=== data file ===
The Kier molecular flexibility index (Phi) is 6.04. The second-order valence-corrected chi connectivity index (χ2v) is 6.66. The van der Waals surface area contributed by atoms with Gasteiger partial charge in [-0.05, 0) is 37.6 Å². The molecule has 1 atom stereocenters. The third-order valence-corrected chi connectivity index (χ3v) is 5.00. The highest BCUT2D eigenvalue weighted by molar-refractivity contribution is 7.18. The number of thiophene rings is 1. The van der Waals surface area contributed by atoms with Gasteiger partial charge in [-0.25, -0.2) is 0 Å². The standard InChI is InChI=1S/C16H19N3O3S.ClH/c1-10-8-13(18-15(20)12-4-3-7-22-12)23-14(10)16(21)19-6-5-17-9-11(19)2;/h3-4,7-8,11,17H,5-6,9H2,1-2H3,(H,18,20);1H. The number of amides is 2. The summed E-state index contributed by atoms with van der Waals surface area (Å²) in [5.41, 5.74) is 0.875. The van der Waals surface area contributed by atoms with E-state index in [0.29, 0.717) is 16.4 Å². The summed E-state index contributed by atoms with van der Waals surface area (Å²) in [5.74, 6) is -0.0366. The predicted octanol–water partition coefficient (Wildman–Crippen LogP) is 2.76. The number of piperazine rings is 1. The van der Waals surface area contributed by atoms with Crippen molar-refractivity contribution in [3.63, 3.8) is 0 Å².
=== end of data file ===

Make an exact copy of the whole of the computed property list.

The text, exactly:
The Kier molecular flexibility index (Phi) is 6.04. The second-order valence-corrected chi connectivity index (χ2v) is 6.66. The van der Waals surface area contributed by atoms with Gasteiger partial charge in [-0.05, 0) is 37.6 Å². The molecule has 1 atom stereocenters. The third-order valence-corrected chi connectivity index (χ3v) is 5.00. The highest BCUT2D eigenvalue weighted by molar-refractivity contribution is 7.18. The number of thiophene rings is 1. The van der Waals surface area contributed by atoms with Gasteiger partial charge in [-0.25, -0.2) is 0 Å². The standard InChI is InChI=1S/C16H19N3O3S.ClH/c1-10-8-13(18-15(20)12-4-3-7-22-12)23-14(10)16(21)19-6-5-17-9-11(19)2;/h3-4,7-8,11,17H,5-6,9H2,1-2H3,(H,18,20);1H. The number of amides is 2. The summed E-state index contributed by atoms with van der Waals surface area (Å²) in [5.41, 5.74) is 0.875. The van der Waals surface area contributed by atoms with E-state index in [0.29, 0.717) is 16.4 Å². The summed E-state index contributed by atoms with van der Waals surface area (Å²) in [5.74, 6) is -0.0366. The predicted octanol–water partition coefficient (Wildman–Crippen LogP) is 2.76. The number of piperazine rings is 1. The van der Waals surface area contributed by atoms with Crippen molar-refractivity contribution in [3.63, 3.8) is 0 Å².